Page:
The Snowman hits theatres this week after months of anticipation. Based on the Harold Hole novels by Norwegian author Jo Nesbø, the film explores a string of serial killings which always occur at snowfall in a race to stop the murderer before they strike again. So, is it any good?
I wanted to like this movie and so desperately wanted it to be good. The advertisements made it look so appealing, claiming it to be full of thrills and suspense. Unfortunately the only suspense I felt was wondering how long until the movie finished.
The film started off strong, with an interesting first twenty minutes, setting up some really tense moments. However, after the first act all suspense and tension goes away. Instead, director Tomas Alfredson gave us convoluted sub plots and unclear flashbacks destroying the flow of the movie. It honestly seems like two versions of the film were made, chopped up into pieces and taped together randomly. The film just doesn’t flow at all, leaving an empty and hollow journey to an anticlimactic and coincidental end. Honestly, the ending was so soft and underserving, there was no satisfaction in it at all. There are also substantial plot holes that expose gaping issues in the plot, particularly revolving around time and location.
While the structure is a shame, it is really the cast that is the most disappointing element of this film. There is an ensemble cast of quality actors. Michael Fassbender as Harry Hole pulls the same gawking face every scene showing little emotion and motivation, we don’t care for him at all. Rebecca Ferguson as Hole’s partner Katrine is possibly the best part of the movie, despite her motives and story being murky. The rest of the cast are wasted with wooden performances and little chemistry among costars. J.K. Simmons and Toby Jones essentially do cameos, and Val Kilmer is almost unintelligible. Seriously what happened to Val, he looks terrible.
There were two positives about the movie overall. The first was the music, there were beautiful Norwegian strings playing over many scenes giving the movie a somber feel. But when the movie needed suspense we got short, sharp and low piano notes slowly building in a crescendo. Think of the Halloween theme music. When this music started playing it was the only time any suspense was felt, it’s just a shame it was undercut by what was being shown on screen.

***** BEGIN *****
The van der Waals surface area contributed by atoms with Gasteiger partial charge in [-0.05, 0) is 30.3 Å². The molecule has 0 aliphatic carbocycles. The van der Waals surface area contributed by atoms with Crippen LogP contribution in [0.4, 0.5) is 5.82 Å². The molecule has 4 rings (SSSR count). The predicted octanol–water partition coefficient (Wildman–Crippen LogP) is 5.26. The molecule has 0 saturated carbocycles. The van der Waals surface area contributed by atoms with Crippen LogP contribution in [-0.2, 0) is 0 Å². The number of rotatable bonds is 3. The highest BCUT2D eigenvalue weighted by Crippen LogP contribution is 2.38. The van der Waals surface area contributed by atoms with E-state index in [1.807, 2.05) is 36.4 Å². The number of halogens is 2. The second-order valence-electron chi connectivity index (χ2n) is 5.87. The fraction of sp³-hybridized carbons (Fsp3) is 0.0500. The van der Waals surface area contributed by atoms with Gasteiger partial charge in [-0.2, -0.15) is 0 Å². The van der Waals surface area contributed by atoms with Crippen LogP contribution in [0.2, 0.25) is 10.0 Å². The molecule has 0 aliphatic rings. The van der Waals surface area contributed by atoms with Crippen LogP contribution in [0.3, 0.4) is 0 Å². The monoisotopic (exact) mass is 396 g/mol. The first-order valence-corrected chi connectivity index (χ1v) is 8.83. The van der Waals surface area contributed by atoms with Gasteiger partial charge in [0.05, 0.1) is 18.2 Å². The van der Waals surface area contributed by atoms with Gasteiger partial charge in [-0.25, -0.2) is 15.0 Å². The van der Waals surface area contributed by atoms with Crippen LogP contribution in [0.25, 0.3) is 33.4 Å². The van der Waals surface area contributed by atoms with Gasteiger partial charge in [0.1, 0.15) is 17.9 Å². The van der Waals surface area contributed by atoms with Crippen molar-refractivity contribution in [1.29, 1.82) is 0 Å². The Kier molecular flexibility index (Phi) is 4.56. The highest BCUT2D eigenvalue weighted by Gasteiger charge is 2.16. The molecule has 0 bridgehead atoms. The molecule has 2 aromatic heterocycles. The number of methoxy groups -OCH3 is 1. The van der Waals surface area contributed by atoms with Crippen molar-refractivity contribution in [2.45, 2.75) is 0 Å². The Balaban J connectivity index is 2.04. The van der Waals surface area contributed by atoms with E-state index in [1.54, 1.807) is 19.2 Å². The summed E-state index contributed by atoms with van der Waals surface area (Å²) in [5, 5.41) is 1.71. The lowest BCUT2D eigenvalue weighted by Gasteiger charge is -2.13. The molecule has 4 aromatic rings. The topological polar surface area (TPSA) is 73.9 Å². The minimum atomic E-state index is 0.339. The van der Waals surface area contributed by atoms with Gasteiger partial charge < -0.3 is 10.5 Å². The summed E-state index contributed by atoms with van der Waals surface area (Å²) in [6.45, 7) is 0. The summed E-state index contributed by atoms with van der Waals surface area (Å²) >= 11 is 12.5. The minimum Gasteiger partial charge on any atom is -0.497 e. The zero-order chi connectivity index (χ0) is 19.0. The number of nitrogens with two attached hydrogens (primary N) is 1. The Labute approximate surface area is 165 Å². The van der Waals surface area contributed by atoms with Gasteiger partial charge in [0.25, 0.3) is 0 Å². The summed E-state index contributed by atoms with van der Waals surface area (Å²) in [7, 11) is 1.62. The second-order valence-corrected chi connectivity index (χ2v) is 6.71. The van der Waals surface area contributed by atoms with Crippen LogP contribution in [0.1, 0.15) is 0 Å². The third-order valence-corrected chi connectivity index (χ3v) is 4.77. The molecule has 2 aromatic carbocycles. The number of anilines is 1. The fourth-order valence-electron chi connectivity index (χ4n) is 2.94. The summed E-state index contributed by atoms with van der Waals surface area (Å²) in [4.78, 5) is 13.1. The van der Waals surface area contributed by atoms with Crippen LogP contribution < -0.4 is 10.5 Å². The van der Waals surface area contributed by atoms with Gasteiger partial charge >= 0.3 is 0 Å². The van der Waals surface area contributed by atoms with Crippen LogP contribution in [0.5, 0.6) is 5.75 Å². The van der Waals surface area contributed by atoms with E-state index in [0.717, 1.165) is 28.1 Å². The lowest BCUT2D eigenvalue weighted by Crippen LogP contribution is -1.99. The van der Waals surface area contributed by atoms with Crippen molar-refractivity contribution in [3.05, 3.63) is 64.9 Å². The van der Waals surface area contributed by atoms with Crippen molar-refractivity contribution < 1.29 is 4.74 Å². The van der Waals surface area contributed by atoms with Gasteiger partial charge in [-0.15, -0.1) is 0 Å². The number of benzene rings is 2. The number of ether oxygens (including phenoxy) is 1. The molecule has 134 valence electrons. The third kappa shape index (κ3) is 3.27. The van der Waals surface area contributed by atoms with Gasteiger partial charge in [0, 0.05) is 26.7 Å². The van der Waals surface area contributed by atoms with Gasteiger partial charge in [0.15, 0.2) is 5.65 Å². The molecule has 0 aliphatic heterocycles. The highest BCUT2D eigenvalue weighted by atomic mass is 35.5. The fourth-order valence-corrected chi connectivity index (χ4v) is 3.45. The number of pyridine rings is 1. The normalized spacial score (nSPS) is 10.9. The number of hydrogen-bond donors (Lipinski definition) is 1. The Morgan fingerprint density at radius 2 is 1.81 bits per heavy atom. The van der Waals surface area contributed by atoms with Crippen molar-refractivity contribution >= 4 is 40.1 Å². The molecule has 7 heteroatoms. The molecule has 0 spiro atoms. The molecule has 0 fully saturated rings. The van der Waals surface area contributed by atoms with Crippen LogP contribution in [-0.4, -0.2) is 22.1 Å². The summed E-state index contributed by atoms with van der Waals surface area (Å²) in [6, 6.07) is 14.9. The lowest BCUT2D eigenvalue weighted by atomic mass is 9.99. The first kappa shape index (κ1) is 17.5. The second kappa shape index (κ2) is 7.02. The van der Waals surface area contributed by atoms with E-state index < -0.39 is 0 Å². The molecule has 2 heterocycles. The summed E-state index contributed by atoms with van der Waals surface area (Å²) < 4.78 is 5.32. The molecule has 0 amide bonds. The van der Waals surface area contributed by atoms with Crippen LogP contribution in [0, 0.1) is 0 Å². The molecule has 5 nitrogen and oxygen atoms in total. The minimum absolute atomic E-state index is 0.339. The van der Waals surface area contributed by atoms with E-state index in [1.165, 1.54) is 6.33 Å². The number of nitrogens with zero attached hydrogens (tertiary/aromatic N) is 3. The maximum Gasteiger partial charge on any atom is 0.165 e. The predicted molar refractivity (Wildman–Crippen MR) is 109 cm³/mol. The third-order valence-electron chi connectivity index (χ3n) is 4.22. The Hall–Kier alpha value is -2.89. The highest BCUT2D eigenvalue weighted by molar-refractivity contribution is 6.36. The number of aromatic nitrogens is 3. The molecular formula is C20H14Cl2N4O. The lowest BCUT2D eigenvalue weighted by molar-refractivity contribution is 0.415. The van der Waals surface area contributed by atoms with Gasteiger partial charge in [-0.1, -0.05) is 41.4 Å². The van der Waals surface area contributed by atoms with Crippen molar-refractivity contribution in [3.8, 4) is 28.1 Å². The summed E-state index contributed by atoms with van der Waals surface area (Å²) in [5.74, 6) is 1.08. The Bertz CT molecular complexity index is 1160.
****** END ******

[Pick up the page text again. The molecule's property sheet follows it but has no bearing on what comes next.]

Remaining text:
The other major positive in the movie is the cinematography. We get to see some beautiful landscapes and areas of Norway, from majestic buildings to serene mountains covered in snow. The images are clear and crisp and just beautiful to see on the big screen. It’s amazing how the differences in industrial, rural and urban areas still managed to look special. It certainly made me want to go to Norway.
While there were some positives about the movie, it certainly isn’t enough to save it from clunky writing, forgettable characters and lifeless performances. In all honesty, what is shown in the trailers is the main crux of the movie, just add ten minutes between each take. I never want to fall asleep in movies but after the first twenty minutes I wanted to. Ultimately this movie couldn’t decide what it wanted to be. Apparently the novel is terrifying, but there is definitely no thrills to be had here. The third act feels more like the ending the Skyfall rather than a thriller. The film definitely had potential, but too many sub plots and irrelevant focal points were included. Any hopes for a franchise will likely melt away with this movie.
The Snowman hits Australian theatres October 19. Let us know what you thought of the movie in the comments on our Facebook page.